It’s a sweet word that doesn’t, of itself, mean anything. The naturalist Georg Steller, who took part in an expedition to the Russian far East in the 1740s, wrote that Russian explorers called this whole peninsular on the Pacific Kamchatka, after one of the rivers there which the indigenous Itelmens had named after someone who lived on it. It’s hardly an etymology, more an account of laziness (although perhaps slightly better than the names given to the animals Steller saw and recorded on the expedition: Steller’s eider, Steller’s sea eagle…) No one knows what the indigenous people called the land now known as Kamchatka.

Meanwhile, the Kino song isn’t even about the peninsular; it’s about a St Petersburg boiler house where Viktor Tsoy worked in the 1980s, called, for no reason that I know of, Kamchatka. Everything has to be called something.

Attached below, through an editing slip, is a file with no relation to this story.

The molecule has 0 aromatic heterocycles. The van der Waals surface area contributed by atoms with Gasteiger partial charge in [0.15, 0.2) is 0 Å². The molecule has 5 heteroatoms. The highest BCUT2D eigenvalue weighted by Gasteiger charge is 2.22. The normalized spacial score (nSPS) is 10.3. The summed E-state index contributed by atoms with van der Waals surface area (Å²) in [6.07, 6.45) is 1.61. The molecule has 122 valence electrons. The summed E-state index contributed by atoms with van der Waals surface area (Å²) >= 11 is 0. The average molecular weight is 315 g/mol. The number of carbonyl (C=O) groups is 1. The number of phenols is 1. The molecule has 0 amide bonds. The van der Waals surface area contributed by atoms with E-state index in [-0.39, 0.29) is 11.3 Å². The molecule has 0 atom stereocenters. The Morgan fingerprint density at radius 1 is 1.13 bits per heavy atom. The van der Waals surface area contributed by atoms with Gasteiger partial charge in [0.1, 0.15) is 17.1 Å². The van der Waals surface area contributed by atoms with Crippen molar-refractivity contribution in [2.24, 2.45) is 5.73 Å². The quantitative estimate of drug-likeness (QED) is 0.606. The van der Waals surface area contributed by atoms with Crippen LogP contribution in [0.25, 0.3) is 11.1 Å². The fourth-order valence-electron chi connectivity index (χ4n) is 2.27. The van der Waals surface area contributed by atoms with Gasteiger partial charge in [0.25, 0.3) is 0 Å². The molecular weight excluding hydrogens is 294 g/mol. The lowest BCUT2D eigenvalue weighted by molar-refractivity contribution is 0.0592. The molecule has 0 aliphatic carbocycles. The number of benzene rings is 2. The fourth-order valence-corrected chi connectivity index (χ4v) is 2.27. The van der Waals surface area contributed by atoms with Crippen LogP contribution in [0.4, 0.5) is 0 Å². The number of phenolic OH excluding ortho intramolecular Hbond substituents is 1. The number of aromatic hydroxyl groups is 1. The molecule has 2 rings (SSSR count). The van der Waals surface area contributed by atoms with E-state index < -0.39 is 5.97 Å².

For me, as for my book characters, Kamchatka is a word that’s weighted with promise. But if you’ve never heard it before, never had anyone sing you the song, never pored over maps of coastlines half-way across the world, then maybe it’s just obscure. That’s why my publisher feels my book needs a new title.

I’ve been listing words and phrases in an attempt to sum up what the book is about and find a new name:

Bears. Journeys. Running away and coming back. Fish. Dreams. Shamans. Exploitation. Poaching. Memories. Friendship and family. Misunderstanding. Discovery.

Kamchatka.

The power of words over the imagination.

For the book’s main character, Masha, there are two words which define her story. There’s a word which other people call her mother; a name that she knows is bad even though she doesn’t really understand what it means. And there’s the name Kamchatka. The first word sends her away from home, the second one takes her on a huge journey. That’s the power those names have over her imagination.

So you see, it’s important to name things correctly. Maybe somewhere in that thought is the title I’m looking for…

here is Viktor Tsoy and Kino singing ‘Kamchatka’:


previous posts

A novel about the Crimean Tatars' return to their homeland